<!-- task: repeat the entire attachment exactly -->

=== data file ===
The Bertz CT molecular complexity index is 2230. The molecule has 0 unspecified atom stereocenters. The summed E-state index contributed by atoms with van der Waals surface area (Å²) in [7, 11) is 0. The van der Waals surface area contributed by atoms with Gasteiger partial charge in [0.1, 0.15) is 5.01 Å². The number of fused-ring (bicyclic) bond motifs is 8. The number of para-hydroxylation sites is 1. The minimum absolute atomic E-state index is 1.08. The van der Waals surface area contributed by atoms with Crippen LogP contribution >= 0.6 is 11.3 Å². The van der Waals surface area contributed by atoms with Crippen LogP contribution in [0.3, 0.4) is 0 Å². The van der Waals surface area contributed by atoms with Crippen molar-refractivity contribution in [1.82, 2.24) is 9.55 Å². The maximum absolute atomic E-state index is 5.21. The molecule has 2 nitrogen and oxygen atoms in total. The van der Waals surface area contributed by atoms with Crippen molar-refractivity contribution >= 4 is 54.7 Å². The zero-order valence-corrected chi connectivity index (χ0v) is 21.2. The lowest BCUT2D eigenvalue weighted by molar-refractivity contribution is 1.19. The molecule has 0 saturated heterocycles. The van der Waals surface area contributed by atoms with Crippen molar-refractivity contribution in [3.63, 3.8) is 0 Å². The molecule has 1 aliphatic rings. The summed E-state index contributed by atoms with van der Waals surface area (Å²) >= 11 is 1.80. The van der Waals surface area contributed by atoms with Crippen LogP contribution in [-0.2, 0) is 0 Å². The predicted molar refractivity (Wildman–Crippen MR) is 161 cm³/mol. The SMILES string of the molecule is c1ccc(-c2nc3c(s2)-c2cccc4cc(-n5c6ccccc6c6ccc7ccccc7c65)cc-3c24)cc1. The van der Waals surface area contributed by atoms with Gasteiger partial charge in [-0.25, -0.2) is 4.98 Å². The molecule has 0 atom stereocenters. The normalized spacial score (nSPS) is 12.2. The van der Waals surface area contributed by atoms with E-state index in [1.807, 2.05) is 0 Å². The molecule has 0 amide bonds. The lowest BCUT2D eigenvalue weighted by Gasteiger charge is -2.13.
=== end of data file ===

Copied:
The Bertz CT molecular complexity index is 2230. The molecule has 0 unspecified atom stereocenters. The summed E-state index contributed by atoms with van der Waals surface area (Å²) in [7, 11) is 0. The van der Waals surface area contributed by atoms with Gasteiger partial charge in [0.1, 0.15) is 5.01 Å². The number of fused-ring (bicyclic) bond motifs is 8. The number of para-hydroxylation sites is 1. The minimum absolute atomic E-state index is 1.08. The van der Waals surface area contributed by atoms with Crippen LogP contribution >= 0.6 is 11.3 Å². The van der Waals surface area contributed by atoms with Crippen LogP contribution in [0.3, 0.4) is 0 Å². The van der Waals surface area contributed by atoms with Crippen molar-refractivity contribution in [1.82, 2.24) is 9.55 Å². The maximum absolute atomic E-state index is 5.21. The molecule has 2 nitrogen and oxygen atoms in total. The van der Waals surface area contributed by atoms with Crippen molar-refractivity contribution >= 4 is 54.7 Å². The zero-order valence-corrected chi connectivity index (χ0v) is 21.2. The lowest BCUT2D eigenvalue weighted by molar-refractivity contribution is 1.19. The molecule has 0 saturated heterocycles. The van der Waals surface area contributed by atoms with Crippen molar-refractivity contribution in [3.63, 3.8) is 0 Å². The molecule has 1 aliphatic rings. The summed E-state index contributed by atoms with van der Waals surface area (Å²) >= 11 is 1.80. The van der Waals surface area contributed by atoms with Crippen LogP contribution in [-0.2, 0) is 0 Å². The predicted molar refractivity (Wildman–Crippen MR) is 161 cm³/mol. The SMILES string of the molecule is c1ccc(-c2nc3c(s2)-c2cccc4cc(-n5c6ccccc6c6ccc7ccccc7c65)cc-3c24)cc1. The van der Waals surface area contributed by atoms with Gasteiger partial charge in [-0.25, -0.2) is 4.98 Å². The molecule has 0 atom stereocenters. The normalized spacial score (nSPS) is 12.2. The van der Waals surface area contributed by atoms with E-state index in [1.807, 2.05) is 0 Å². The molecule has 0 amide bonds. The lowest BCUT2D eigenvalue weighted by Gasteiger charge is -2.13.